As for the music in the film, Savall’s playing is exquisite. Its mournful, haunting cadences reminded me of nothing so much as the fiddle-playing of the Clare master fiddle-players, the likes of Bobby Casey, Paddy Canny and Martin Rochford. One instance in particular, a tape-recording of Rochford given to me some years ago by Máirtín O’Connor, had that lonesome note. Seemingly recorded in a back room with a door open to the wind, Rochford is playing the jig ‘The Mist-covered Mountain’ at almost slow-air speed. It is the kind of heart-achingly beautiful music you can imagine being played by Sainte-Colombe in his little tree-house. I thought that if anyone from a classical background had the temperament and technique to play Irish traditional music as it should be played, it would be Jordi Savall. When I heard that he had indeed produced a CD called The Celtic Viol, I looked forward eagerly to listening to it.

Alas, my expectations were confounded. Savall, like Menuhin, plays the slow airs well enough – well, much better, I should think, than Menuhin might play them. But the jigs and the reels are all wrong to the ear of a traditional player. By coincidence, the same album was reviewed in the previous issue of this journal by Michael Quinn, when I had already decided to write about Savall. Quinn remarks on ‘the markedly slow and occasionally ponderous pace of the jigs and reels’. But it is more than a question of speed, as I have noted with Rochford’s playing. Somehow, Savall contrives to put the stress on the wrong notes, or straitjackets them without the subtle leanings into and off the notes which are the mark of a traditional player. He sometimes plays flat notes sharp, and vice versa. The viol still sounds beautiful – ‘lugubriously plangent’, as Quinn has it, and one is almost prepared to forgive the music its faults for the sake of that sound. Savall is obviously a master of the viol and of viol music, and my experience of this CD will not stop my listening to him again. But I am perplexed as to how a musician of his quality, whose playing I thought had strong affinities with traditional practice, should get it so wrong, all the more so when in the sleeve-notes he states his admiration of it and wants to do it homage. Perhaps we are all prisoners of our own world-views.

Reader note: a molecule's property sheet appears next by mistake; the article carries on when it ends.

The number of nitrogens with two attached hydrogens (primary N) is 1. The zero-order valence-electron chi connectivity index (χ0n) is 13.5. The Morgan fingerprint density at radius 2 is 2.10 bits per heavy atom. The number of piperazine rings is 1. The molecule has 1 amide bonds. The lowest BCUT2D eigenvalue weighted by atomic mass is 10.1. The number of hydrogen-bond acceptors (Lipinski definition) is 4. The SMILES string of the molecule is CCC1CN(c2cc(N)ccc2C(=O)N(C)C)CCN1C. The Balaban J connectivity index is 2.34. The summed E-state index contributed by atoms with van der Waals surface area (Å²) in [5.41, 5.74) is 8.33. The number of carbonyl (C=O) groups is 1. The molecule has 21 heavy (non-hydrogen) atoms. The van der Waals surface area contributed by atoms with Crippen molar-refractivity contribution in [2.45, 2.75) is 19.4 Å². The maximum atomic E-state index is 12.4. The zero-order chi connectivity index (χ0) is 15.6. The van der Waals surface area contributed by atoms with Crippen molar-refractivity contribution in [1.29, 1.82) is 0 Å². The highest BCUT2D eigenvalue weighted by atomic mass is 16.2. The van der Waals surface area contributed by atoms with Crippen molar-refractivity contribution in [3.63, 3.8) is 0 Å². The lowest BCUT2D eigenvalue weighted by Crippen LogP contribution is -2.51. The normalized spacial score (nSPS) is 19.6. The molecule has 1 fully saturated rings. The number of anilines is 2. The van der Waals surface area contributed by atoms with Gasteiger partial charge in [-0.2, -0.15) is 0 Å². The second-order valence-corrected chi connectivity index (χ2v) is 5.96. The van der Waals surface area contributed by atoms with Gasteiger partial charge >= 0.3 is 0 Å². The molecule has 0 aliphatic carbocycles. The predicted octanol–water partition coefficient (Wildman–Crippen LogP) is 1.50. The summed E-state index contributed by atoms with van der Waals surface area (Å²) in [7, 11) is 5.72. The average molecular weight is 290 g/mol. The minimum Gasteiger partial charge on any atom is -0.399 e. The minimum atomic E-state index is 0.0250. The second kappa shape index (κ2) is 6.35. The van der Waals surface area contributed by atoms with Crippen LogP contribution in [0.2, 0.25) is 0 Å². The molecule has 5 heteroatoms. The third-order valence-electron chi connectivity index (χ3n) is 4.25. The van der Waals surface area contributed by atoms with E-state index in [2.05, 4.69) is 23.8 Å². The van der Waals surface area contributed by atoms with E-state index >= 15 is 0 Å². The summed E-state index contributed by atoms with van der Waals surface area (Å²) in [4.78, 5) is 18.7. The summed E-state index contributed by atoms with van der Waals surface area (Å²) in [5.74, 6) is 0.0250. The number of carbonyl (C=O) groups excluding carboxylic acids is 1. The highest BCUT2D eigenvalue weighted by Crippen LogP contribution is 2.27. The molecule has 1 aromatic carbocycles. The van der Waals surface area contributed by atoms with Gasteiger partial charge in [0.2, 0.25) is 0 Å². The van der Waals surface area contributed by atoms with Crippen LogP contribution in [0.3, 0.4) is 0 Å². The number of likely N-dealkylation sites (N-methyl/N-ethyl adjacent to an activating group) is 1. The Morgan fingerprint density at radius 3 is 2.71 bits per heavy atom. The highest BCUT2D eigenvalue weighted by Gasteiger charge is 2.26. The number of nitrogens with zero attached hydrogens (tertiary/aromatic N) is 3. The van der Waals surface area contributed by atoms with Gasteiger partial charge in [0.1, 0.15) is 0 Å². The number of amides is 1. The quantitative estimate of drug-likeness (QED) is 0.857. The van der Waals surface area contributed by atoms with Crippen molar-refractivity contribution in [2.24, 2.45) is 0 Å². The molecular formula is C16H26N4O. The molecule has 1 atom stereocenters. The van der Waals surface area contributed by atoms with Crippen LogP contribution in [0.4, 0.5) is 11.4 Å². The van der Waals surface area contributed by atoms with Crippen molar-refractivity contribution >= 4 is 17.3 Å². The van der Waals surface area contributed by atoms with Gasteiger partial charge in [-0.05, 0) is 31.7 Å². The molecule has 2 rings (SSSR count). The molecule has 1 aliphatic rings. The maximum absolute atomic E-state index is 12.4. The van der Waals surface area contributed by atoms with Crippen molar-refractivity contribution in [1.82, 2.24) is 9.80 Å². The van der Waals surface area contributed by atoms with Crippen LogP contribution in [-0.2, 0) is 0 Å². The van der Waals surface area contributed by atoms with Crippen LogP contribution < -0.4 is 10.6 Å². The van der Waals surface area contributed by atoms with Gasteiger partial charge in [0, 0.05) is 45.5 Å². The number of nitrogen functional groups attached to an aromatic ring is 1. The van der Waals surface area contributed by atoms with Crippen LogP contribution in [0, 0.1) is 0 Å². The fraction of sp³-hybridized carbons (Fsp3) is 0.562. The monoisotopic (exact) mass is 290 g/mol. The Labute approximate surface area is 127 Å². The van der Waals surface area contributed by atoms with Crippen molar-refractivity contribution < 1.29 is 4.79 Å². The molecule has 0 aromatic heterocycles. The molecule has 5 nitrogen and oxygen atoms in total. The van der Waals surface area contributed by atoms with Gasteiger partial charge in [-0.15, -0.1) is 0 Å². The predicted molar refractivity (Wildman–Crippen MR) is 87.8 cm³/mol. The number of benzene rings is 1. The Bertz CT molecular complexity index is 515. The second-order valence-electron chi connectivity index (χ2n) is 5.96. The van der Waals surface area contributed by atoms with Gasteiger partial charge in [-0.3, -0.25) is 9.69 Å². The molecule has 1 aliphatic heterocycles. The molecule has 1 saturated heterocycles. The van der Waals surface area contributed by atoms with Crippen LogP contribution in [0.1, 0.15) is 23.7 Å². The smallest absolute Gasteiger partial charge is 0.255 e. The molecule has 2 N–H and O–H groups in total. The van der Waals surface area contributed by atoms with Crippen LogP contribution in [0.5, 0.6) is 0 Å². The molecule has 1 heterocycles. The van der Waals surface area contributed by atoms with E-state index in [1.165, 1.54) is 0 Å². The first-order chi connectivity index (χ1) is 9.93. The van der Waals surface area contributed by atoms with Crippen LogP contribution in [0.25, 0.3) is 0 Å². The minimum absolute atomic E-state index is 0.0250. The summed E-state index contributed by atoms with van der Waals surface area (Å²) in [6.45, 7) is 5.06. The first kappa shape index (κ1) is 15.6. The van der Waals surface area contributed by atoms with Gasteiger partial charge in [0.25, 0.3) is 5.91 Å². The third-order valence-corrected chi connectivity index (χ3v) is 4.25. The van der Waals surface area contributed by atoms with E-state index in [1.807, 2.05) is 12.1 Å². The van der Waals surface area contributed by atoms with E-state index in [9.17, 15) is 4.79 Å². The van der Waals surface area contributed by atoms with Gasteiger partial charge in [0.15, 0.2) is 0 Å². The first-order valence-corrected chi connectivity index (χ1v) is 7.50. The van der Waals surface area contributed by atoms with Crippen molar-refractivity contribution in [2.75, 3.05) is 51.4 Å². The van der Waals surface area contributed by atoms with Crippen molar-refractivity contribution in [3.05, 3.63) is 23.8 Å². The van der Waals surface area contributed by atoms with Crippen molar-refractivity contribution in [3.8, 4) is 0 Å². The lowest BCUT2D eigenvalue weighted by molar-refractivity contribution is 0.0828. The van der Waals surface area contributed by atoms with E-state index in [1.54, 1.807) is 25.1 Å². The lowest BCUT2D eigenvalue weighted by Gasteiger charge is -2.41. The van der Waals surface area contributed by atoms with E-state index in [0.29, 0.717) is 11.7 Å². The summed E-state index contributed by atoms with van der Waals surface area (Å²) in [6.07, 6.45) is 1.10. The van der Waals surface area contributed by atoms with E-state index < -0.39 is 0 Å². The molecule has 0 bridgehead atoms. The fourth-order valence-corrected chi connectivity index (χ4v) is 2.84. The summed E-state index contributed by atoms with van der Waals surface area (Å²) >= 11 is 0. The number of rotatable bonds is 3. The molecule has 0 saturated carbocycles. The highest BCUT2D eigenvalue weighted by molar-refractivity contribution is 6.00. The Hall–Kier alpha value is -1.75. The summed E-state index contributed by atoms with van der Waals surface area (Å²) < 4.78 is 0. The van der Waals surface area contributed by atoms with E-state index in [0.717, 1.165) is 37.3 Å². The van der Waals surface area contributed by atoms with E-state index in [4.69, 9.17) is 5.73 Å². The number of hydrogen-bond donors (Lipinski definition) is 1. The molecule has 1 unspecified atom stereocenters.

I am reminded of a passage in Father Richard Henebry’s A Handbook of Irish Music, published in 1928:

If a very good Irish musician played such a tune from music, his instinct would lead him very far aright, though he might substitute one or more tonalities for others, and mistake the precise degree of accent where there is irregularity of rhythm. Should he hear it played traditionally or jigged afterwards he would note the differences at once and supply his own defects from the living version. If a modern musician played the same tune from the same score the result would be altogether different. For besides mistaking accent, phrasing and time, and missing the colour of the tune, he plays the rigid and consequently ever wrong intervals of modern music, ever striving against human art expression, and ever covering up the grand scale.

The next instalment of this column will be called ‘The Musical Priest’.


Published on 1 December 2009

Ciaran Carson (1948–2019) was a poet, prose writer, translator and flute-player. He was the author of Last Night’s Fun – A Book about Irish Traditional Music, The Pocket Guide to Traditional Irish Music, The Star Factory, and the poetry collections The Irish for No, Belfast Confetti and First Language: Poems. He was Professor of Poetry at Queen’s University Belfast. Between 2008 and 2010 Ciaran wrote a series of linked columns for the Journal of Music, beginning with 'The Bag of Spuds' and ending with 'The Raw Bar'.

comments powered by Disqus